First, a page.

Software licensing for medium to large companies is complicated. Not only are the software license agreements often hard to read and understand, but the terms frequently change with little notification to the user. Deploying software across an entire enterprise, therefore, can be exceedingly complex, and it requires both technical expertise and a thorough understanding of the practical application of the terms and conditions of the licenses. Many organizations, relying on their senior IT professional to make software purchasing recommendations, fail to submit the licensing agreements to legal review. For those that do submit the licenses to legal, the lawyers reading the agreements often will understand the typical contract language—the indemnities and limitations of liabilities of the world—but they often will not fully appreciate the practical effect of the license on implementation, deployment, and compliance. Over the coming weeks, I will use Microsoft’s volume licensing agreements as an example to highlight some of the legal and practical issues arising from enterprise-level software licensing agreements—issues that affect how companies deploy software, develop and test software solutions, report usage, design data centers, etc.
To ease some of the pain of licensing software for large organizations, Microsoft developed the Enterprise Agreement (“EA”). At its core, the Microsoft EA was created to standardize licensing across all of an organization’s PCs. It accomplishes this by forcing the company to purchase a pre-defined bundle of software titles, the “Desktop Platform,” for each desktop or user considered “qualified” under the agreement. These bundles include a Microsoft operating system, an Office Suite (Professional or Enterprise), and a Client Access License Suite (Core CAL or Enterprise CAL).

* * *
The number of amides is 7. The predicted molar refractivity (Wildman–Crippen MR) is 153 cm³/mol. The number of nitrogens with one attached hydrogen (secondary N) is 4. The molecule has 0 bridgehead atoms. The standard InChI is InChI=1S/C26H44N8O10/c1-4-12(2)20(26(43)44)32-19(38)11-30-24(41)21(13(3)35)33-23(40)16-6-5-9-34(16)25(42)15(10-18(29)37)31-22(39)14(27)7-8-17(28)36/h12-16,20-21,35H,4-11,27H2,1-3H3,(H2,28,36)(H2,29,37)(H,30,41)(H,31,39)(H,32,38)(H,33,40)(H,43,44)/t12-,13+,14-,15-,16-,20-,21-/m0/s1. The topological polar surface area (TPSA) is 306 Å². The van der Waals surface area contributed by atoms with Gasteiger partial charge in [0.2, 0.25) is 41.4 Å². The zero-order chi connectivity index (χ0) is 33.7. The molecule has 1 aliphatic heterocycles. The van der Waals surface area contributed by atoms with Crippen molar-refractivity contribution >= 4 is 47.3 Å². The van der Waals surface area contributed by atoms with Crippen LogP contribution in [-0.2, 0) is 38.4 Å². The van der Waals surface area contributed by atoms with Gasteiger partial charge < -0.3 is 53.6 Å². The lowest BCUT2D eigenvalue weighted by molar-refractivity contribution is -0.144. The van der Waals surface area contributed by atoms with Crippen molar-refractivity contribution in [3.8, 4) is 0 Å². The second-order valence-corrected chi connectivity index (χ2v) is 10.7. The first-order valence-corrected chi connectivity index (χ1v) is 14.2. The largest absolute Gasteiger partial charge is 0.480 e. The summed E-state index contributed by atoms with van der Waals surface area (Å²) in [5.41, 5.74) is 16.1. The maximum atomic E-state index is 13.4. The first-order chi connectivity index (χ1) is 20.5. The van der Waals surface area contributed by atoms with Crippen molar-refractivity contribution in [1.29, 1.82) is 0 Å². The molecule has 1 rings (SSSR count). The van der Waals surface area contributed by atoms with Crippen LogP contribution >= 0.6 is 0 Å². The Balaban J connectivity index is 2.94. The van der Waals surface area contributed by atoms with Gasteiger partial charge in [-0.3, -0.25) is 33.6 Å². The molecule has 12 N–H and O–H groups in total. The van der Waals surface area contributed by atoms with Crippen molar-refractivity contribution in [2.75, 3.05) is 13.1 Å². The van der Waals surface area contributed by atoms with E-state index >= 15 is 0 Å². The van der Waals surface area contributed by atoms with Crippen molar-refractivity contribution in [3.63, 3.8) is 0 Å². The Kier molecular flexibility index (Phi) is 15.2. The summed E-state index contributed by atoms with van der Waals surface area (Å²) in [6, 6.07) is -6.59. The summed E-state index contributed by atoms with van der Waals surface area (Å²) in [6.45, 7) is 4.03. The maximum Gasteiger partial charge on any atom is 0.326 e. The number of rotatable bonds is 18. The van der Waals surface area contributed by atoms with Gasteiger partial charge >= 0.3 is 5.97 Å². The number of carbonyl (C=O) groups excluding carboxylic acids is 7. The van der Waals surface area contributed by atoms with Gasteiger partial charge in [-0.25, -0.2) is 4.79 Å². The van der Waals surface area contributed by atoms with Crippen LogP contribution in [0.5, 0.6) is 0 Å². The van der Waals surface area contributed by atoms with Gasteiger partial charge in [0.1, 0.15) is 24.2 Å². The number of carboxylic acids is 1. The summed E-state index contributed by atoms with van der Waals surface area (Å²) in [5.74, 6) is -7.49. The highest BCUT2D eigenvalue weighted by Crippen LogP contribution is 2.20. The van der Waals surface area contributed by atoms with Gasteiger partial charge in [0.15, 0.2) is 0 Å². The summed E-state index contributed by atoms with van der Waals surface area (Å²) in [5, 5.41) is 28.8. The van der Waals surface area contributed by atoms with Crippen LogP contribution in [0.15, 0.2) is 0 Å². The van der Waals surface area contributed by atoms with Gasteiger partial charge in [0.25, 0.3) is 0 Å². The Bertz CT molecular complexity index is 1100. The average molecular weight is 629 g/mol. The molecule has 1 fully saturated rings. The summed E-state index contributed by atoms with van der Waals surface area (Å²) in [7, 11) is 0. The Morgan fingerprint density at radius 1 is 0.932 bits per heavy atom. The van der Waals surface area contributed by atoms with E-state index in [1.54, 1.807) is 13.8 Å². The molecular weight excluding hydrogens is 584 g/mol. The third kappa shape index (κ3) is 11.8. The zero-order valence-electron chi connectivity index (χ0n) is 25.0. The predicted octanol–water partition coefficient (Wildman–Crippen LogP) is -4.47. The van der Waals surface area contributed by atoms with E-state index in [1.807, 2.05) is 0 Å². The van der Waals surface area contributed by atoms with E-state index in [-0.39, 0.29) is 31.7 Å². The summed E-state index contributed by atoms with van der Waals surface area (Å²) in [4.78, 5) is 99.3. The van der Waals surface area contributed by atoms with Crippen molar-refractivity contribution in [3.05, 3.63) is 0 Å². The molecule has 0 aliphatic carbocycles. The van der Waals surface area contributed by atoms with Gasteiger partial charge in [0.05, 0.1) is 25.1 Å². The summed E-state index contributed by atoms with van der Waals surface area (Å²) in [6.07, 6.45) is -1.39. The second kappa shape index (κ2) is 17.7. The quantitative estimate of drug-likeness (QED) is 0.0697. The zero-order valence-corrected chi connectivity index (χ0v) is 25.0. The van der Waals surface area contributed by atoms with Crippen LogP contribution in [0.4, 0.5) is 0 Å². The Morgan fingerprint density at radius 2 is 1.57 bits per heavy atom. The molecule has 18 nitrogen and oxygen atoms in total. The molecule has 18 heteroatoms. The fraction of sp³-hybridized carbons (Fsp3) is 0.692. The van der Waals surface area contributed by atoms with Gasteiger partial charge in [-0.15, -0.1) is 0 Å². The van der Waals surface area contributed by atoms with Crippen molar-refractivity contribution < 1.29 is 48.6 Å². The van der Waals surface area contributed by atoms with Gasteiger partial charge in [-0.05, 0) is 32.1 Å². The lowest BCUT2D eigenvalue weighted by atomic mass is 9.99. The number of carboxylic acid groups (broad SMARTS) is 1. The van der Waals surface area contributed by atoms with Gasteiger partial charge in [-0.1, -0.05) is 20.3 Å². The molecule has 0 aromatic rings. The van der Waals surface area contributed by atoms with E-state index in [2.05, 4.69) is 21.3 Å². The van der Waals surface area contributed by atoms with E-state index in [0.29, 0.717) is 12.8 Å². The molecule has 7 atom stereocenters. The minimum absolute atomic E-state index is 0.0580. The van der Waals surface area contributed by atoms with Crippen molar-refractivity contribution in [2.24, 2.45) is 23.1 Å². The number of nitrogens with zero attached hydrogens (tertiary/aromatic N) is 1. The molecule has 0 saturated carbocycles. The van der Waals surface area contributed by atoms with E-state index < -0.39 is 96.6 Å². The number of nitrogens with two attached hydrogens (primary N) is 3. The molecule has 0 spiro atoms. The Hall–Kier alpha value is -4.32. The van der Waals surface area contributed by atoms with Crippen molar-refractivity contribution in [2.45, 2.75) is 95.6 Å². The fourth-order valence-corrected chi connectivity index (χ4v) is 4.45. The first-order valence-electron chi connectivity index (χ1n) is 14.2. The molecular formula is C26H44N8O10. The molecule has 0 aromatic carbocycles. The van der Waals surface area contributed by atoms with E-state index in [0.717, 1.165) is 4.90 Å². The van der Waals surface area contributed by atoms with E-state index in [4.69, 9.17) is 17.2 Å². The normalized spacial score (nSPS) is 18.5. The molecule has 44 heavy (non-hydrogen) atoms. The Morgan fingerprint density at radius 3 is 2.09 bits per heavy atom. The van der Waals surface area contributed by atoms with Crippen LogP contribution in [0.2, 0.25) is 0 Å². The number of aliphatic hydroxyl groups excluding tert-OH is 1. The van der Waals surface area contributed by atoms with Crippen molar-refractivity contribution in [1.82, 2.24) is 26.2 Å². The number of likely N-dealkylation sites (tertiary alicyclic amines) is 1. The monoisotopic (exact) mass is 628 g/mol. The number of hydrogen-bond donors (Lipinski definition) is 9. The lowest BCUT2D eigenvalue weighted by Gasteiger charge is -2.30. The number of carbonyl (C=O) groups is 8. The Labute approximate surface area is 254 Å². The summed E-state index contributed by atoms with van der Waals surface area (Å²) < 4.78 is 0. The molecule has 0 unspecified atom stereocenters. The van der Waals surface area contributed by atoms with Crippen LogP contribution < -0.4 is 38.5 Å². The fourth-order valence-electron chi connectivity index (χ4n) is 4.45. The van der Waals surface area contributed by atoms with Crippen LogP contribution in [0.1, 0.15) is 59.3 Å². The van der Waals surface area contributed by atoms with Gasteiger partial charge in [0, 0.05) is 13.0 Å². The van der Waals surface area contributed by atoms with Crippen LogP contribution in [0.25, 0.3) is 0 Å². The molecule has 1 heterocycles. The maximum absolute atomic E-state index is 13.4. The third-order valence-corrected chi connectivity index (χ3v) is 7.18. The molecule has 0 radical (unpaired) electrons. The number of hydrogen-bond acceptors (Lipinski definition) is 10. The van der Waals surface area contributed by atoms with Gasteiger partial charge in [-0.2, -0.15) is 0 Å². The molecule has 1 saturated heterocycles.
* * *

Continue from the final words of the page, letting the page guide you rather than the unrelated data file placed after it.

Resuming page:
Under the standard EA, Qualified Desktops are all desktop computers owned by the company. Another option is to license not by desktop, but by user. Qualified Users are defined as any user that accesses any of the organization’s server software or online services. This means that every desktop (or user) within an organization must be licensed for one of the pre-defined bundles.
Unfortunately, sometimes organizations get into these agreements without fully appreciating what this means to their organization. Many companies have different classes of users—some require the full Office Suite to perform their job tasks, while others may only need intermittent access to e-mail or Word. The standard flavor of EA would roll-out the same desktop platform to every qualified user or desktop; resulting in dramatically underutilized software deployments. With careful evaluation of internal needs along with a heavily negotiated EA, organizations can avoid these overdeployments and can more successfully take advantage of the discounts and licensing efficiencies originally offered by the EA.